History of Science
TASKS AND AIMS OF THE HISTORY OF SCIENCE
Our present-day natural sciences are the result of a long developmental process, the origins of which date back to the early civilizations of Mesopotamia and Egypt. This process was only partly linear and cumulative, but mostly characterized by discontinuities, disruptions and revolutions, during which whole systems of thought were replaced by new insights and models.
The reasons for this are to be sought not only in the sciences themselves. Rather, the development of the natural sciences took place in close interaction with factors external to science, that is the particular political, economic and cultural circumstances. This was the environment in which the intellectual products of researching, classifying and interpreting humanity had to assert themselves and spread.
Therefore, to demonstrate and to explain what factors essentially determined, that is stimulated or impeded, the development of the natural sciences belongs to the central tasks and aims of the History of Science. These insights allow us to infer epoch-spanning laws of the relation between science and society that are still relevant to the development of science today.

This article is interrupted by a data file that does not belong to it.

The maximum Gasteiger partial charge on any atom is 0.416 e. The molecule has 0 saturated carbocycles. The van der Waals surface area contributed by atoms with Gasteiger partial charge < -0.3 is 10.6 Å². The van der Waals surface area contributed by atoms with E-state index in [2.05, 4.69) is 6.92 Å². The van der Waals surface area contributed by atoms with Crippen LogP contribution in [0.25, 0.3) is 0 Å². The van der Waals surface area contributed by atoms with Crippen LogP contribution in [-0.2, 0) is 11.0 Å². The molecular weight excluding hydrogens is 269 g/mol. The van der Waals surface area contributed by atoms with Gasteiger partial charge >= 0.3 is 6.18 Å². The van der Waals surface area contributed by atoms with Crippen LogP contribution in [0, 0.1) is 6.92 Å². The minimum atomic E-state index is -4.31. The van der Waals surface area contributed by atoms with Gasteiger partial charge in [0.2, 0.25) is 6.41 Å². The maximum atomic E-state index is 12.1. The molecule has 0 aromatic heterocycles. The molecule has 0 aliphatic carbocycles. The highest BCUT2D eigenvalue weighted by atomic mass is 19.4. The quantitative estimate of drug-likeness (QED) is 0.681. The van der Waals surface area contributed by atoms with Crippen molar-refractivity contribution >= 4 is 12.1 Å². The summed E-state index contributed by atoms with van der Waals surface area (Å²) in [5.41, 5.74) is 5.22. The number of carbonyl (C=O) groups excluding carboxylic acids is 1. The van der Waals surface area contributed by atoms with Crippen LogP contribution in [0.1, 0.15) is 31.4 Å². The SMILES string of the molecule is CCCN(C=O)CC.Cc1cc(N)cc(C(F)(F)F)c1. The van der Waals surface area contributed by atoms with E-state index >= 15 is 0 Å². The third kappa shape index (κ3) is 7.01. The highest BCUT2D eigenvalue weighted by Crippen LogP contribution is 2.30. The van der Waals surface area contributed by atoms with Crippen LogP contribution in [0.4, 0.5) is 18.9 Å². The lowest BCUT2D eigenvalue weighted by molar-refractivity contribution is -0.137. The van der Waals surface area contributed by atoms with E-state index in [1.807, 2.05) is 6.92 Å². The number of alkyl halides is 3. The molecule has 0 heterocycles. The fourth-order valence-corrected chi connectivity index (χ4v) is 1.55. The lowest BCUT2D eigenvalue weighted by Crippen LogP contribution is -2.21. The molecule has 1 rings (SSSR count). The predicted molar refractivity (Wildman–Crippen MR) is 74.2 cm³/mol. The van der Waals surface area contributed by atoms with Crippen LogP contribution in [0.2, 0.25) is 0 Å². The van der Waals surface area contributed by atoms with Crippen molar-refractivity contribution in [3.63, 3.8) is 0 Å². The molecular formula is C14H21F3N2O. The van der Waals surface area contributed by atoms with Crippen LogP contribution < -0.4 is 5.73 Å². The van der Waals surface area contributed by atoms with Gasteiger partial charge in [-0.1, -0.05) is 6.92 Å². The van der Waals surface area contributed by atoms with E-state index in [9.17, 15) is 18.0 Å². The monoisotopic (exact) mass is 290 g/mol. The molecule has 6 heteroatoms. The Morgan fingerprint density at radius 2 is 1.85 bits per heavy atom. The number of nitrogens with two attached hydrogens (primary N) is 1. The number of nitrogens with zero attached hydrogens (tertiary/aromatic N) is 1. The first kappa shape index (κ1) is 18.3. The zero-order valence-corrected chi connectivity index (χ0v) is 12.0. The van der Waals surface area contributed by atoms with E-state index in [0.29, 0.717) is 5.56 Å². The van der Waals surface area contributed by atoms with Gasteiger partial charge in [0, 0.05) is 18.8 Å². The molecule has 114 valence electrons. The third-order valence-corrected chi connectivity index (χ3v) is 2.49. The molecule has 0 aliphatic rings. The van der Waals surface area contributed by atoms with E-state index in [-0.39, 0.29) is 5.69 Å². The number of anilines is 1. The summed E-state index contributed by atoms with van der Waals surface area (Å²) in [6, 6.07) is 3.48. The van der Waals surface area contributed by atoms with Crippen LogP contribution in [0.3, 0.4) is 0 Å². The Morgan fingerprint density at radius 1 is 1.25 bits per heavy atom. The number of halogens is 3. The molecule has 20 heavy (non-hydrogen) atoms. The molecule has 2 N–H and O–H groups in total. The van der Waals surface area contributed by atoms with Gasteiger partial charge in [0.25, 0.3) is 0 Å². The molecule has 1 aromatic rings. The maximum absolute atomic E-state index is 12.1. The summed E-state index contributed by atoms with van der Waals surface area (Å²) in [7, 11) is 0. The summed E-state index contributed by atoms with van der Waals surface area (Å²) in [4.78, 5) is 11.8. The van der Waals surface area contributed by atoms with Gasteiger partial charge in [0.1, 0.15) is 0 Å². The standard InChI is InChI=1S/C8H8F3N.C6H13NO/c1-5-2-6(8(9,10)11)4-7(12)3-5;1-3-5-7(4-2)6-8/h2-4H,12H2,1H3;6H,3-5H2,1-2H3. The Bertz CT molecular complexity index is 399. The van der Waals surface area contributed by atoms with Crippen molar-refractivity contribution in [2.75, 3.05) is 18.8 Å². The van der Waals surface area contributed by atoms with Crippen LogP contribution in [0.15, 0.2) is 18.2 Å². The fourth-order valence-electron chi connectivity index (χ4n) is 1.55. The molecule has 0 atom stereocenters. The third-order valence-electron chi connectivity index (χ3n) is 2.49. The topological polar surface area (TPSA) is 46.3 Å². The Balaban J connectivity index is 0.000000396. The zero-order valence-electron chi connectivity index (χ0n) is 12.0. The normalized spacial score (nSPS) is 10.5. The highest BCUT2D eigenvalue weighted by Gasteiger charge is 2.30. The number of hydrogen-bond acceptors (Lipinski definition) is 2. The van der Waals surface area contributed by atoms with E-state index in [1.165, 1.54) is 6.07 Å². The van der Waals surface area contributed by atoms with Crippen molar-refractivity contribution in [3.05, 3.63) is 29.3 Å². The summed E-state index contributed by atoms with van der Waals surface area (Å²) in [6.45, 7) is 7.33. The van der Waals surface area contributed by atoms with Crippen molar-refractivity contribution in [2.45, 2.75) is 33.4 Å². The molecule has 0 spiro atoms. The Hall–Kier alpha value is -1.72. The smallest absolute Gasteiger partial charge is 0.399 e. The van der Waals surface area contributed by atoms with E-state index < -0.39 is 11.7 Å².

This requires a willingness to become acquainted with the empirical knowledge of past ages and cultures in order to gain a better and deeper understanding of their zeitgeist and worldview.
HISTORY OF SCIENCE AT THE UNIVERSITY OF HAMBURG
History of Science is located in the departments of Biology (study group of Prof. Dr. Stefan Kirschner) and Physics (Hamburg Observatory, study group of Prof. Dr. Gudrun Wolfschmidt). The two study groups cooperate closely and offer elective courses for all students as well as a Bachelor of Arts minor comprising 45 credits in History of Science. The courses are coordinated by the Academic Office Biology, which has the leading responsibility, and the Academic Office Physics.